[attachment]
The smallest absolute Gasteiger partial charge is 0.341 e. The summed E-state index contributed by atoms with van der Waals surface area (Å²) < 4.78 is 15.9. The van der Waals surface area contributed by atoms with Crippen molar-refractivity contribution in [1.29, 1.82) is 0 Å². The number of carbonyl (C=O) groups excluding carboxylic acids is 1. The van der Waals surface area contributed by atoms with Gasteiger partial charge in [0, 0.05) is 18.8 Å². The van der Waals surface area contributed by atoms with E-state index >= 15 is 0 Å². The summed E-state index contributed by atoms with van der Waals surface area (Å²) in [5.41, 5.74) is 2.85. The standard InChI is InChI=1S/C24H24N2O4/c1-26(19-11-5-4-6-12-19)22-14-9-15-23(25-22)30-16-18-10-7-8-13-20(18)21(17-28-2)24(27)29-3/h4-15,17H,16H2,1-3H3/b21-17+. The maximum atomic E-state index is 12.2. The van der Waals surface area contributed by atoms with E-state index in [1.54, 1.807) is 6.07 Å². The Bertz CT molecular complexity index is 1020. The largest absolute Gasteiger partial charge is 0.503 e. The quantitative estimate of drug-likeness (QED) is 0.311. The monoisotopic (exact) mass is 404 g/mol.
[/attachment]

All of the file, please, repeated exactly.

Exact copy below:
The smallest absolute Gasteiger partial charge is 0.341 e. The summed E-state index contributed by atoms with van der Waals surface area (Å²) < 4.78 is 15.9. The van der Waals surface area contributed by atoms with Crippen molar-refractivity contribution in [1.29, 1.82) is 0 Å². The number of carbonyl (C=O) groups excluding carboxylic acids is 1. The van der Waals surface area contributed by atoms with Gasteiger partial charge in [0, 0.05) is 18.8 Å². The van der Waals surface area contributed by atoms with E-state index >= 15 is 0 Å². The summed E-state index contributed by atoms with van der Waals surface area (Å²) in [5.41, 5.74) is 2.85. The standard InChI is InChI=1S/C24H24N2O4/c1-26(19-11-5-4-6-12-19)22-14-9-15-23(25-22)30-16-18-10-7-8-13-20(18)21(17-28-2)24(27)29-3/h4-15,17H,16H2,1-3H3/b21-17+. The maximum atomic E-state index is 12.2. The van der Waals surface area contributed by atoms with E-state index in [1.54, 1.807) is 6.07 Å². The Bertz CT molecular complexity index is 1020. The largest absolute Gasteiger partial charge is 0.503 e. The quantitative estimate of drug-likeness (QED) is 0.311. The monoisotopic (exact) mass is 404 g/mol.